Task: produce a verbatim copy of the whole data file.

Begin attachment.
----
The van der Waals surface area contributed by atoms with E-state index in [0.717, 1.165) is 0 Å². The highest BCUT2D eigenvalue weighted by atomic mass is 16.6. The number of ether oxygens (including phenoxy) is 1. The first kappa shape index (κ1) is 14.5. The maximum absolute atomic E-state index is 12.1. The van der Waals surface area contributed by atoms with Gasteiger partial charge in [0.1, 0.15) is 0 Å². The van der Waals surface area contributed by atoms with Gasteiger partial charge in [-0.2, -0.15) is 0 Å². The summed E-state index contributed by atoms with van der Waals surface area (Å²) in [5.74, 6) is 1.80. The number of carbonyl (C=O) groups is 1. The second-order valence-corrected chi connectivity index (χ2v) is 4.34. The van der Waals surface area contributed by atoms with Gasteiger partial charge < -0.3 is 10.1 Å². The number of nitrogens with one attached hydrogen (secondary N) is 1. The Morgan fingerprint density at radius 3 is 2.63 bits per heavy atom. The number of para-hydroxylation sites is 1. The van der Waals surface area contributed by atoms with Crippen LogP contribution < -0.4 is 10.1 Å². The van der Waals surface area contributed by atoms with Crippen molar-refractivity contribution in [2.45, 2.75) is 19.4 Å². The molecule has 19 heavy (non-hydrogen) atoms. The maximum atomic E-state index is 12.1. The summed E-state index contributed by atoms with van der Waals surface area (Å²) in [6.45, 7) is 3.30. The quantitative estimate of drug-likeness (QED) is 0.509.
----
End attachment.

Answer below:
The van der Waals surface area contributed by atoms with E-state index in [0.717, 1.165) is 0 Å². The highest BCUT2D eigenvalue weighted by atomic mass is 16.6. The number of ether oxygens (including phenoxy) is 1. The first kappa shape index (κ1) is 14.5. The maximum absolute atomic E-state index is 12.1. The van der Waals surface area contributed by atoms with Gasteiger partial charge in [0.1, 0.15) is 0 Å². The van der Waals surface area contributed by atoms with Gasteiger partial charge in [-0.2, -0.15) is 0 Å². The summed E-state index contributed by atoms with van der Waals surface area (Å²) in [5.74, 6) is 1.80. The number of carbonyl (C=O) groups is 1. The second-order valence-corrected chi connectivity index (χ2v) is 4.34. The van der Waals surface area contributed by atoms with Gasteiger partial charge < -0.3 is 10.1 Å². The number of nitrogens with one attached hydrogen (secondary N) is 1. The Morgan fingerprint density at radius 3 is 2.63 bits per heavy atom. The number of para-hydroxylation sites is 1. The van der Waals surface area contributed by atoms with Crippen LogP contribution < -0.4 is 10.1 Å². The van der Waals surface area contributed by atoms with Crippen molar-refractivity contribution in [2.45, 2.75) is 19.4 Å². The molecule has 19 heavy (non-hydrogen) atoms. The maximum atomic E-state index is 12.1. The summed E-state index contributed by atoms with van der Waals surface area (Å²) in [6.45, 7) is 3.30. The quantitative estimate of drug-likeness (QED) is 0.509.